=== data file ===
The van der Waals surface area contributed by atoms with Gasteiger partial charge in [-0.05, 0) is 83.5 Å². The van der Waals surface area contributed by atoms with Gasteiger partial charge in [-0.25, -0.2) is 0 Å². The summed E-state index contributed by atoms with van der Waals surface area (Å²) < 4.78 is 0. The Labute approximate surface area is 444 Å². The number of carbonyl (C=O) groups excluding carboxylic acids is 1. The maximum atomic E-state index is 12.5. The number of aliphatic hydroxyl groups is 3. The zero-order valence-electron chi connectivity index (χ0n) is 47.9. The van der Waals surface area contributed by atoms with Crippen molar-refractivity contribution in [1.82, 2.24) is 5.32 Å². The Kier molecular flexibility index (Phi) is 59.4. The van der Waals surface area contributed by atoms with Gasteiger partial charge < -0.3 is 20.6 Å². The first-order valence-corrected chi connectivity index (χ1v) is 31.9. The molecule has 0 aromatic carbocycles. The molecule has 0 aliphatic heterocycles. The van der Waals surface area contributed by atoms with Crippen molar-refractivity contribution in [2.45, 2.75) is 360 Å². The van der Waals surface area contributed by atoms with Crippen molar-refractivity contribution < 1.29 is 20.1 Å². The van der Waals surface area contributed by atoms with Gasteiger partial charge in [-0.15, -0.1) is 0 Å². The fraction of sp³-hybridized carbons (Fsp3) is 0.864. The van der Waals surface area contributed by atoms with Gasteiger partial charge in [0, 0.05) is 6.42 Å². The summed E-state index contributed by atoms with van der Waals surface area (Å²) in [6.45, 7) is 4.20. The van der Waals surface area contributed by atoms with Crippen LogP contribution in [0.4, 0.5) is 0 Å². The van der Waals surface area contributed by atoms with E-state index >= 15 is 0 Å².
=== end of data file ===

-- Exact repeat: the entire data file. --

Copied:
The van der Waals surface area contributed by atoms with Gasteiger partial charge in [-0.05, 0) is 83.5 Å². The van der Waals surface area contributed by atoms with Gasteiger partial charge in [-0.25, -0.2) is 0 Å². The summed E-state index contributed by atoms with van der Waals surface area (Å²) < 4.78 is 0. The Labute approximate surface area is 444 Å². The number of carbonyl (C=O) groups excluding carboxylic acids is 1. The maximum atomic E-state index is 12.5. The number of aliphatic hydroxyl groups is 3. The zero-order valence-electron chi connectivity index (χ0n) is 47.9. The van der Waals surface area contributed by atoms with Crippen molar-refractivity contribution in [1.82, 2.24) is 5.32 Å². The Kier molecular flexibility index (Phi) is 59.4. The van der Waals surface area contributed by atoms with Gasteiger partial charge < -0.3 is 20.6 Å². The first-order valence-corrected chi connectivity index (χ1v) is 31.9. The molecule has 0 aromatic carbocycles. The molecule has 0 aliphatic heterocycles. The van der Waals surface area contributed by atoms with Crippen molar-refractivity contribution in [2.45, 2.75) is 360 Å². The van der Waals surface area contributed by atoms with Crippen molar-refractivity contribution < 1.29 is 20.1 Å². The van der Waals surface area contributed by atoms with Gasteiger partial charge in [-0.15, -0.1) is 0 Å². The fraction of sp³-hybridized carbons (Fsp3) is 0.864. The van der Waals surface area contributed by atoms with Gasteiger partial charge in [0, 0.05) is 6.42 Å². The summed E-state index contributed by atoms with van der Waals surface area (Å²) in [6.45, 7) is 4.20. The van der Waals surface area contributed by atoms with Crippen LogP contribution in [0.4, 0.5) is 0 Å². The van der Waals surface area contributed by atoms with E-state index >= 15 is 0 Å².